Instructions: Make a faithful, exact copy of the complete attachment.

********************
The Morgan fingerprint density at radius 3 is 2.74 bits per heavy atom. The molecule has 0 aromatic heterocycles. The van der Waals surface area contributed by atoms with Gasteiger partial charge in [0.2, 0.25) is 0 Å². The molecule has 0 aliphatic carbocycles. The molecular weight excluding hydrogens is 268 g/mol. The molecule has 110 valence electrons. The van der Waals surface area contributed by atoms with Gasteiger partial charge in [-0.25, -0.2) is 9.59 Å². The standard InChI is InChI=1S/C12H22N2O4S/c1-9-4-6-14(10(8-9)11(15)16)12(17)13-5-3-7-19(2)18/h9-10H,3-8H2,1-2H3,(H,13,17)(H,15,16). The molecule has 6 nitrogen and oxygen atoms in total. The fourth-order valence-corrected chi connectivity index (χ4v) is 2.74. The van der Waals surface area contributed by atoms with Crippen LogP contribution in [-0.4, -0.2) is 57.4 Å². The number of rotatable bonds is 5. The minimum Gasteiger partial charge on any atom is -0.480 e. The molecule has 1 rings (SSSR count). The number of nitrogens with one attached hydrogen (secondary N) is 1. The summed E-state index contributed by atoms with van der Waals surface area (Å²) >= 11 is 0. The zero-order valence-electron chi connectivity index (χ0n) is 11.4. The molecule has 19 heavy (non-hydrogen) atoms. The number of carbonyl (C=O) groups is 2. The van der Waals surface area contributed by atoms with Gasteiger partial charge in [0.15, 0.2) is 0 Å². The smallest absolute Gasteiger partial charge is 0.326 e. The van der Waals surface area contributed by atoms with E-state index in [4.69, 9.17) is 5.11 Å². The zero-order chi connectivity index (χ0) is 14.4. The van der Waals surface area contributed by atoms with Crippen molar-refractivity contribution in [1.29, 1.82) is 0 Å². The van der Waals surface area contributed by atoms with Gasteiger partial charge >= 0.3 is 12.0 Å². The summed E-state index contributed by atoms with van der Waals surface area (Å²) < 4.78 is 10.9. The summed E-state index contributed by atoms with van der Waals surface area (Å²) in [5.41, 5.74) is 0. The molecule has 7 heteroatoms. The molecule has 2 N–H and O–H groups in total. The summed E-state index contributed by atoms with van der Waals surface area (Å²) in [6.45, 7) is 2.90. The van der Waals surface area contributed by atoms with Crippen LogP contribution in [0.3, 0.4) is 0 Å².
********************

The Morgan fingerprint density at radius 3 is 2.74 bits per heavy atom. The molecule has 0 aromatic heterocycles. The van der Waals surface area contributed by atoms with Gasteiger partial charge in [0.2, 0.25) is 0 Å². The molecule has 0 aliphatic carbocycles. The molecular weight excluding hydrogens is 268 g/mol. The molecule has 110 valence electrons. The van der Waals surface area contributed by atoms with Gasteiger partial charge in [-0.25, -0.2) is 9.59 Å². The standard InChI is InChI=1S/C12H22N2O4S/c1-9-4-6-14(10(8-9)11(15)16)12(17)13-5-3-7-19(2)18/h9-10H,3-8H2,1-2H3,(H,13,17)(H,15,16). The molecule has 6 nitrogen and oxygen atoms in total. The fourth-order valence-corrected chi connectivity index (χ4v) is 2.74. The van der Waals surface area contributed by atoms with Crippen LogP contribution in [-0.4, -0.2) is 57.4 Å². The number of rotatable bonds is 5. The minimum Gasteiger partial charge on any atom is -0.480 e. The molecule has 1 rings (SSSR count). The number of nitrogens with one attached hydrogen (secondary N) is 1. The summed E-state index contributed by atoms with van der Waals surface area (Å²) >= 11 is 0. The zero-order valence-electron chi connectivity index (χ0n) is 11.4. The molecule has 19 heavy (non-hydrogen) atoms. The number of carbonyl (C=O) groups is 2. The van der Waals surface area contributed by atoms with Gasteiger partial charge in [0.15, 0.2) is 0 Å². The smallest absolute Gasteiger partial charge is 0.326 e. The van der Waals surface area contributed by atoms with E-state index in [4.69, 9.17) is 5.11 Å². The zero-order chi connectivity index (χ0) is 14.4. The van der Waals surface area contributed by atoms with Crippen molar-refractivity contribution in [1.29, 1.82) is 0 Å². The van der Waals surface area contributed by atoms with Gasteiger partial charge >= 0.3 is 12.0 Å². The summed E-state index contributed by atoms with van der Waals surface area (Å²) < 4.78 is 10.9. The summed E-state index contributed by atoms with van der Waals surface area (Å²) in [5.41, 5.74) is 0. The molecule has 7 heteroatoms. The molecule has 2 N–H and O–H groups in total. The summed E-state index contributed by atoms with van der Waals surface area (Å²) in [6.45, 7) is 2.90. The van der Waals surface area contributed by atoms with Crippen LogP contribution in [0.3, 0.4) is 0 Å².